Will you watch it as it comes on TV?
Right now, I don’t even have TV or cable in my house and the show airs tomorrow (Wednesday) night. My mom in San Diego is going to host a little party with all my best friends and my family members at her house. If anything, I’m going to just Skype her so I can kind of be there.
I’ll definitely be watching the shows. It’s going to be a completely different experience when I watch it on TV. One thing we’re all hoping for is that what shows through is the personal growth that we all go through.
Do you expect to see things that anger you?
It almost matters more to me that I have my roommates watching this than the millions of viewers out there. When you watch, you’re seeing the perspective of each person as it goes on. Things will unfold [on TV] and you’re like, “I thought that person felt differently.” The emotions brew within yourself, because there are situations that you thought you understood in the moment.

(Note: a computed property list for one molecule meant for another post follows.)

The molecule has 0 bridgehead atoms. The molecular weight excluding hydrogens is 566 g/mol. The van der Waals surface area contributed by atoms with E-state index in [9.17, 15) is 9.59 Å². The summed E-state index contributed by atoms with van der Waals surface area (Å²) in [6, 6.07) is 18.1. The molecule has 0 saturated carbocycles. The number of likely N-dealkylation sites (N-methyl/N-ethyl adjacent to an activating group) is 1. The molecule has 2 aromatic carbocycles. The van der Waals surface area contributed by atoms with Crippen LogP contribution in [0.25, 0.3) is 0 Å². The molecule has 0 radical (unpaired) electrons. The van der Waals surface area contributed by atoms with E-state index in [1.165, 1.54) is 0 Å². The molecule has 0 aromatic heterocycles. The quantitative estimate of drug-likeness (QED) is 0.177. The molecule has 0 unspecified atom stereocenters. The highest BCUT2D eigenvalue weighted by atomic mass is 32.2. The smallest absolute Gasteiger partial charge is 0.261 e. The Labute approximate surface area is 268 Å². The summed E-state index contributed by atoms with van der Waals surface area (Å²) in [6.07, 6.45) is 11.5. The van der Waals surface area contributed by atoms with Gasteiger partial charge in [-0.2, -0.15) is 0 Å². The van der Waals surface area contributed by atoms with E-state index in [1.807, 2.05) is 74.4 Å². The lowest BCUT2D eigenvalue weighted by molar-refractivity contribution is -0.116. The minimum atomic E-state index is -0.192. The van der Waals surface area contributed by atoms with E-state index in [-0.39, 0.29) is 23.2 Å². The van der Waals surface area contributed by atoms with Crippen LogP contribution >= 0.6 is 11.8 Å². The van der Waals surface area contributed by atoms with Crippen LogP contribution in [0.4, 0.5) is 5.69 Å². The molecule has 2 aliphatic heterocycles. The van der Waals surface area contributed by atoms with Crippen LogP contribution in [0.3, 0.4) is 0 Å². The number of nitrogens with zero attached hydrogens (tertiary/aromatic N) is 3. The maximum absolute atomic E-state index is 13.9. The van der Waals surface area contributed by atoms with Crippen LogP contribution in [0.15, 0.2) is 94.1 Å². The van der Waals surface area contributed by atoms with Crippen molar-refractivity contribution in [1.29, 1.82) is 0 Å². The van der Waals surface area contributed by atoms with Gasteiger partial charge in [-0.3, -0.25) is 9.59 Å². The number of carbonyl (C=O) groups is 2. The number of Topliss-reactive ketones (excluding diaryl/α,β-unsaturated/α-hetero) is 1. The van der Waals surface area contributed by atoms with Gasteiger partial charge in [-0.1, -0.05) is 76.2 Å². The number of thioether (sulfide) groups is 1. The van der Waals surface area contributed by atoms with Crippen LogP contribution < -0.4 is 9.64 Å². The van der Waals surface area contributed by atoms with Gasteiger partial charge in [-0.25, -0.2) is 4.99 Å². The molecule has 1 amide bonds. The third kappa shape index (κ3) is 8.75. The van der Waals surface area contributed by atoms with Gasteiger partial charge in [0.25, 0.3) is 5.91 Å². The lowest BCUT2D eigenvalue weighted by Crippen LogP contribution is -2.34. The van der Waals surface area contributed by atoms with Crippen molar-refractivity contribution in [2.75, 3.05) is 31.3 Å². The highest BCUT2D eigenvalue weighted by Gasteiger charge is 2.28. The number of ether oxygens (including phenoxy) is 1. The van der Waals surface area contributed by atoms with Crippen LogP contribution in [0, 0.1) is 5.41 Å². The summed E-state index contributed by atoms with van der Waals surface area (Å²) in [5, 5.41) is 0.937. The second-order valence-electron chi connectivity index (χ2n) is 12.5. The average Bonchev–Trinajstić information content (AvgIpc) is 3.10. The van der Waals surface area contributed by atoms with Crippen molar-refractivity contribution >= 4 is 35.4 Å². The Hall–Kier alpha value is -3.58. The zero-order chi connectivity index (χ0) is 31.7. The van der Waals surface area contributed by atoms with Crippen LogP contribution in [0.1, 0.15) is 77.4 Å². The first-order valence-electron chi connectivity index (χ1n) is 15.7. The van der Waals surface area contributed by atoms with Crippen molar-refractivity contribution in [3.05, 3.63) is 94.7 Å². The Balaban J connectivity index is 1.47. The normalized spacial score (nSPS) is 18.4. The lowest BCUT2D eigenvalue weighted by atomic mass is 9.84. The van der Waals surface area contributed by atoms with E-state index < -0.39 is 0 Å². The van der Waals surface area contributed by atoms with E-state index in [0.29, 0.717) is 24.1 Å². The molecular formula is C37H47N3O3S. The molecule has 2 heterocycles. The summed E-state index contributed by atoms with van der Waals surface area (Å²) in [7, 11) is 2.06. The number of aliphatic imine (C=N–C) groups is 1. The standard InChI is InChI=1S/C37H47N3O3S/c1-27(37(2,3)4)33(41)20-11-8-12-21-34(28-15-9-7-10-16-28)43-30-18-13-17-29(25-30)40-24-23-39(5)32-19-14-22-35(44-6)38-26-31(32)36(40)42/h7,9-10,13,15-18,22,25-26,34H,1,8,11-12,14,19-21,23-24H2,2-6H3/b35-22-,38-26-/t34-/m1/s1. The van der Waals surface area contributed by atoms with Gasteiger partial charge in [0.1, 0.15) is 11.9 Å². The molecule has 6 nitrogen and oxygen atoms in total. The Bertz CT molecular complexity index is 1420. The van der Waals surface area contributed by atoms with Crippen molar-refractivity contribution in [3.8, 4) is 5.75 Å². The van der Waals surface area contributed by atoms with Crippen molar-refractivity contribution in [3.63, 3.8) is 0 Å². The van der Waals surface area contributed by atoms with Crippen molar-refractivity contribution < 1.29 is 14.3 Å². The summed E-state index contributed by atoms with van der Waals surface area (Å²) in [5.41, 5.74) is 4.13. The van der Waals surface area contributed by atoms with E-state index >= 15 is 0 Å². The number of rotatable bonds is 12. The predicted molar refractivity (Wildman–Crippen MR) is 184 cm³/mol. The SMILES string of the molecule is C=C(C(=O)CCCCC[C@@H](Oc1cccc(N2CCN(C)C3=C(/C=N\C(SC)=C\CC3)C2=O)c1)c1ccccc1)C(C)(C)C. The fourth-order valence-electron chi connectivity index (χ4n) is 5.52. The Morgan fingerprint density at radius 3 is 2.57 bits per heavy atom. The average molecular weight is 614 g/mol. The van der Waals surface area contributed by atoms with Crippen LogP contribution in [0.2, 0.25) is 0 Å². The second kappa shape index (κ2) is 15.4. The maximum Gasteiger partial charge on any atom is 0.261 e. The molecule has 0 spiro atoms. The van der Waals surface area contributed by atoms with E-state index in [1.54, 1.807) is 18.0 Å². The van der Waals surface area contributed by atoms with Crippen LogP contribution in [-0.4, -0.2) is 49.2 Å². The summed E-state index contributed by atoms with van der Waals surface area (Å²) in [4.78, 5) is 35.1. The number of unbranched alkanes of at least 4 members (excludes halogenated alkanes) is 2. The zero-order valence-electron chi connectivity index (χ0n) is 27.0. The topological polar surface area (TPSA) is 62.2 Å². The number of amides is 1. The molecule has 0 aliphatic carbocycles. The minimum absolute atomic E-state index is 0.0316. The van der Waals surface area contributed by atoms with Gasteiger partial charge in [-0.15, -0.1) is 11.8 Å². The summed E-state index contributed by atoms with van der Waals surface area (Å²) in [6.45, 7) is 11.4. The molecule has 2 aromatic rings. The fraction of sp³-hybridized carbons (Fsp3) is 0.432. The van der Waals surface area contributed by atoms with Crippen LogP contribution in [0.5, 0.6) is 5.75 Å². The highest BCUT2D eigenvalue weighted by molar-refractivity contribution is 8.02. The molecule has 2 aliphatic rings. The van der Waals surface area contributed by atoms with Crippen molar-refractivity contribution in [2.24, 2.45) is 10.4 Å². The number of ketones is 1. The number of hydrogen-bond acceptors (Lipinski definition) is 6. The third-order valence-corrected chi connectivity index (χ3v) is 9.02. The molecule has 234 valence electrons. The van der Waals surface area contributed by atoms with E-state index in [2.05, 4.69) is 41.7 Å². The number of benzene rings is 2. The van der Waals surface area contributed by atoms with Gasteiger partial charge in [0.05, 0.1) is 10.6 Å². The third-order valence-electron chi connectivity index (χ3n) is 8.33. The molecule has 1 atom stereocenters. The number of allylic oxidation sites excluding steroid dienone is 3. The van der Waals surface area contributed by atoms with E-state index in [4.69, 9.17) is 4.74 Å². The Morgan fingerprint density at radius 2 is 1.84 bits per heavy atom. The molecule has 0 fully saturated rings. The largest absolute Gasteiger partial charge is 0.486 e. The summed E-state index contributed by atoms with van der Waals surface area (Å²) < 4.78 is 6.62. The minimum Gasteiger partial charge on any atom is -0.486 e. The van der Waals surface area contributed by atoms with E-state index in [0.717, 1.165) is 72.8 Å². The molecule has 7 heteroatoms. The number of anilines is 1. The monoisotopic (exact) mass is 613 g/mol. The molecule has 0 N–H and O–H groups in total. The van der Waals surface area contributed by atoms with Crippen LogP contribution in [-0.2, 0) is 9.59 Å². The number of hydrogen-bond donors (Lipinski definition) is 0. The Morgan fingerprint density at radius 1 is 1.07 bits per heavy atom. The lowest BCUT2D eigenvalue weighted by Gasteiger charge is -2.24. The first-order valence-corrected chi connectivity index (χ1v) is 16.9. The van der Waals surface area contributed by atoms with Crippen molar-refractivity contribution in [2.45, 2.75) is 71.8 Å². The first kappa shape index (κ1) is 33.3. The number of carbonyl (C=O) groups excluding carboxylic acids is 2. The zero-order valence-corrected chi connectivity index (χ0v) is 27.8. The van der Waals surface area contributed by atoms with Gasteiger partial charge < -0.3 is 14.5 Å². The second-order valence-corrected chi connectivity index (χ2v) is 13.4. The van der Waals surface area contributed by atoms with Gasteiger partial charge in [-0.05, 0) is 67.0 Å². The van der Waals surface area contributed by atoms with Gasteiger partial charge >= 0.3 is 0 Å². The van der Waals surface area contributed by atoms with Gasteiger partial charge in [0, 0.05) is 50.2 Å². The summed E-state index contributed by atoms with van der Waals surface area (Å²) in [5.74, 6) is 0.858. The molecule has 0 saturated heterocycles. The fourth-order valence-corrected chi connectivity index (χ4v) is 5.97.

How do you like Davis so far?
Davis is amazing! It’s completely different than southern California, which I like, honestly. It’s green here, there are so many trees, there’s no much excitement in the atmosphere.
In San Diego, everyone is very involved in their own thing. Here, I can walk down the street, meet a girl from school, and be like, “Hey, let’s have lunch.”
Even the drivers are nicer in Davis, honestly. I mean I’m a terrible driver myself, but everybody’s so polite. And I love that there are so many bicycles, but I’m terrible at riding bikes!
I love downtown Davis. It’s amazing to experience. I’m meeting a lot of wonderful people, wonderful girls. My classes are amazing, but I’ve been overwhelmed because I’m used to my community college class with maybe 50 people in it. I’m here at UC Davis in my lecture hall with 230 people in it. It’s thrilling. I’m getting a lot out of it.
So you’re ready for the challenge of university?
I left home into the Real World house, and I got so out of my comfort zone. To return home to San Diego, it’s almost like I outgrew that comfort zone. Here I am in Davis, at a university for the first time, and I feel again like I’m testing myself. I’m getting outside my box and testing my limits. I’m loving that.